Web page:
From the description herein, it will be appreciated that that the present disclosure encompasses multiple embodiments which include, but are not limited to, the following:

1. A method for synthesizing L10 FeNi thin films, the method comprising: (a) providing a target composite of a narrow band gap substrate with a wide band gap seed layer and multiple repeats of atomic layers of Fe and Ni coupled to the seed layer; (b) rapidly heating the target composite in a vacuum over a period of less than 3 seconds to a temperature of 800° C. or above; (c) maintaining the temperature of the heated target composite at 800° C. or above over a period of less than 10,000 seconds; and (d) cooling the heated target composite to ambient temperature and pressure over a period of less than 1000 seconds.

2. The method of any preceding embodiment, wherein the target composite is heated to a temperature of 800° C. or above in a time period of between one second to two seconds.

3. The method of any preceding embodiment, wherein the temperature of the heated target composite is maintained over a period of 60 seconds to 90 seconds.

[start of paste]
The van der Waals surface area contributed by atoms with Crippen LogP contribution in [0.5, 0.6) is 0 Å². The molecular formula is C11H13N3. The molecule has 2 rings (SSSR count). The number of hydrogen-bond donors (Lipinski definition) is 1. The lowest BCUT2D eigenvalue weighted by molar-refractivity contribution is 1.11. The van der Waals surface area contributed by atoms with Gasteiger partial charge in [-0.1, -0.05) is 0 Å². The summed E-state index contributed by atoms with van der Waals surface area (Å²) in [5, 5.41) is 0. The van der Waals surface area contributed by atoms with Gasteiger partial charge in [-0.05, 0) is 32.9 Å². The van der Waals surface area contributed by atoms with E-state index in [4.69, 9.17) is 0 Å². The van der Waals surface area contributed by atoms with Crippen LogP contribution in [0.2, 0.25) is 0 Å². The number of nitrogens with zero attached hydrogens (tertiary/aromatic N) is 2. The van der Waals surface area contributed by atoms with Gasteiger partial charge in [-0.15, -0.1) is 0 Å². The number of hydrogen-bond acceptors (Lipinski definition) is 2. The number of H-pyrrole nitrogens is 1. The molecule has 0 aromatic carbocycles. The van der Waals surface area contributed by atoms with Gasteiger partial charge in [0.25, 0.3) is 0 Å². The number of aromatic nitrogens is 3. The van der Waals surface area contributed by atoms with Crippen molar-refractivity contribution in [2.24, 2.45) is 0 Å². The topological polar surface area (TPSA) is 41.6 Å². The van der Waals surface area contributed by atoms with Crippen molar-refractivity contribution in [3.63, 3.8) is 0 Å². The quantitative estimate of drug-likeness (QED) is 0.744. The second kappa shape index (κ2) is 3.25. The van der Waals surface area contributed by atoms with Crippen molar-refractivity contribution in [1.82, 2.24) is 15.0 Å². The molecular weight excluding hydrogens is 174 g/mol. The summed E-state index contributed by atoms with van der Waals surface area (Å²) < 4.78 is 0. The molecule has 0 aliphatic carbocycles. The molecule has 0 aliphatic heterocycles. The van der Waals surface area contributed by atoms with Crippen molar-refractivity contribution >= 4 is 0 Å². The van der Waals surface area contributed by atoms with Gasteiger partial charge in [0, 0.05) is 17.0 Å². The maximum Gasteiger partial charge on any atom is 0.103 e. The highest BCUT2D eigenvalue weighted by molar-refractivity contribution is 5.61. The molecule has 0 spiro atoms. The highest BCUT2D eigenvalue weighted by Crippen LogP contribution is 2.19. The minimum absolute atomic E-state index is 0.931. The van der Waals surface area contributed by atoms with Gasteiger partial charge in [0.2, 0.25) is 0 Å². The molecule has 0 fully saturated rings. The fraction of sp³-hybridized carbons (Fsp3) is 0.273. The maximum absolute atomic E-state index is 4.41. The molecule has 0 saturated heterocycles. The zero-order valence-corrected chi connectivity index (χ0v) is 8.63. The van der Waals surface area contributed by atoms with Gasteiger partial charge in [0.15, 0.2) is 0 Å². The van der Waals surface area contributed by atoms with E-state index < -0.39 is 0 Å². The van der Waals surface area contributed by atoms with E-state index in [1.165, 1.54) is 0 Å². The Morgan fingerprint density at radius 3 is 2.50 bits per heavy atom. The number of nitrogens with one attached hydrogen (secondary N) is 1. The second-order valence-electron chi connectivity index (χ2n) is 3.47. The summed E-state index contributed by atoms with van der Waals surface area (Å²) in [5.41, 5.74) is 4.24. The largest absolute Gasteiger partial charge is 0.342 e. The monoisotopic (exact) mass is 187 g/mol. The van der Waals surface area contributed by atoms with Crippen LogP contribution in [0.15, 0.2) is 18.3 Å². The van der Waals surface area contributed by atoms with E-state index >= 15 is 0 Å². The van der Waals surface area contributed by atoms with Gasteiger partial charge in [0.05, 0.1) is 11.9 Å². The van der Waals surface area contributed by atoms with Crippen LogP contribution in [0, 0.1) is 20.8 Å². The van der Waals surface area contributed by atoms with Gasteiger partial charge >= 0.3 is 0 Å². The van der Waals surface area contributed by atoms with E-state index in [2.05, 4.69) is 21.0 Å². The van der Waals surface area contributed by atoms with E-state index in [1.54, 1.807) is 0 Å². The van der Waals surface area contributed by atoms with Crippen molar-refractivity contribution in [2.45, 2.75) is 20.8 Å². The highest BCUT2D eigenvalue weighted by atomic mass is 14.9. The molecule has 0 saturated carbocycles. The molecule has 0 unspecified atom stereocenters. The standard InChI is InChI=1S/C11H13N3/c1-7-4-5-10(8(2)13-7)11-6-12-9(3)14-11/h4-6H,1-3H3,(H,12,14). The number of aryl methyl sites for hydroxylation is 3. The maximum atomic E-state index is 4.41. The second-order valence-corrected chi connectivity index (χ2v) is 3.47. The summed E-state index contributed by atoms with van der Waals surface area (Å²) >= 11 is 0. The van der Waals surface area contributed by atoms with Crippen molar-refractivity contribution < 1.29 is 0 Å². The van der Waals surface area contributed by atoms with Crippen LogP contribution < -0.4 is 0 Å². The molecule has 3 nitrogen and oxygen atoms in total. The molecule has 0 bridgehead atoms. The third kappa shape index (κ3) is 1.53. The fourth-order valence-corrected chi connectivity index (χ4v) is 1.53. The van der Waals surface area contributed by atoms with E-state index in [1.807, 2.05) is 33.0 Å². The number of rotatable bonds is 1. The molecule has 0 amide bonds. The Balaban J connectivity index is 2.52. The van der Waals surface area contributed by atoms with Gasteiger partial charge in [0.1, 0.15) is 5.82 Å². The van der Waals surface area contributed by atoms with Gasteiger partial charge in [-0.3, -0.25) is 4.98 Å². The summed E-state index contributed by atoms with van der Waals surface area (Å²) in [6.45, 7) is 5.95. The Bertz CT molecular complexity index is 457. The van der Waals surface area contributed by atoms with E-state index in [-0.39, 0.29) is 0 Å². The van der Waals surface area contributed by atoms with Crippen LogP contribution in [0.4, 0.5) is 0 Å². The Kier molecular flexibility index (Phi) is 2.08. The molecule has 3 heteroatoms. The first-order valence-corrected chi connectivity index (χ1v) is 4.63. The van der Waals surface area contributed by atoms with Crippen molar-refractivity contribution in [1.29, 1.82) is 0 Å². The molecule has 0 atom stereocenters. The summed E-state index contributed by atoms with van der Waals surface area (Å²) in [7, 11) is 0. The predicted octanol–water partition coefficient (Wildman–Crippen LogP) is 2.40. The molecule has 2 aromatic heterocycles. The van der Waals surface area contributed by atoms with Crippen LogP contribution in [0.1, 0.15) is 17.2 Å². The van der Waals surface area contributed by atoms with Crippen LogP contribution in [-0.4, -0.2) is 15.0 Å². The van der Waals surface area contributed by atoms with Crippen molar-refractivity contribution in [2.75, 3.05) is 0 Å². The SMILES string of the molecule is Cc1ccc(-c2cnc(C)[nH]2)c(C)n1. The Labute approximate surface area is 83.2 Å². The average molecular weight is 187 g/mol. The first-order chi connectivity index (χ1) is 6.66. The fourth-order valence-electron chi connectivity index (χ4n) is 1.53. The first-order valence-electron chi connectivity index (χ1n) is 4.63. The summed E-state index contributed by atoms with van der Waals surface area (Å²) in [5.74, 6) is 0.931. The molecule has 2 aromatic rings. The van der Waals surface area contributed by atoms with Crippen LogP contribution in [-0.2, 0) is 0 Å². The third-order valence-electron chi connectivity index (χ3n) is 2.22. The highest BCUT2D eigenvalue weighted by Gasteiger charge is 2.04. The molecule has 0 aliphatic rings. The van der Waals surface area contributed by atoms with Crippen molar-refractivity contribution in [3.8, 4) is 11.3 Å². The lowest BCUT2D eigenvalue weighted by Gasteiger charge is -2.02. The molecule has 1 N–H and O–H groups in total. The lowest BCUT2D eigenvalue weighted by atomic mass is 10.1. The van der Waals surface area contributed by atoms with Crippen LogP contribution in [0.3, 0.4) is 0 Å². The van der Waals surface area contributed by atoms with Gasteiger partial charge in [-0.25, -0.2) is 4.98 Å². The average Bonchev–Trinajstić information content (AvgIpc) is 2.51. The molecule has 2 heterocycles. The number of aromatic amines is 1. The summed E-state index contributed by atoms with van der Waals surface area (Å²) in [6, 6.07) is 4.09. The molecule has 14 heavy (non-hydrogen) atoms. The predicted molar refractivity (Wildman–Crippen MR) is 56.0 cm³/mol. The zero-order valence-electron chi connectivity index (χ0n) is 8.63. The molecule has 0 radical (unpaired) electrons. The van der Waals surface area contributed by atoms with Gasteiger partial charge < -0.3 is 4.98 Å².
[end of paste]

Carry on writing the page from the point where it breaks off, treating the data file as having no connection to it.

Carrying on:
4. The method of any preceding embodiment, wherein the heated target composite undergoes rapid cooling to ambient temperature in a period of less than two (2) seconds.

5. The method of any preceding embodiment, wherein the target composite further comprises a capping layer on a top surface of the bilayers to prevent oxidation.

6. The method of any preceding embodiment, wherein the capping layer comprises a layer of Fe.

7. The method of any preceding embodiment, wherein the substrate is a material selected from the group of materials consisting of Si, Ge, PbSe, PbS, InSb, Bi2Te3, alpha-Sn, SnTe, SnSe, and GaAs.

8. The method of any preceding embodiment, wherein the Si substrate of the target composite has a (100) orientation.

9. The method of any preceding embodiment, wherein the seed layer is a material selected from the group of materials consisting of SiO2, MgO, Al2O3, HfO2, and Gd2O3, and BN.

10. The method of any preceding embodiment, wherein the Fe and Ni atomic layers comprise a bilayer of an atomic layer of Fe and an atomic layer of Ni, regardless of the order, repeated 1000 times or less.

11. The method of any preceding embodiment, wherein the Fe and Ni atomic layers comprise a bilayer of an atomic layer of Fe and an atomic layer of Ni, regardless of the order, repeated 2 times to 30 times.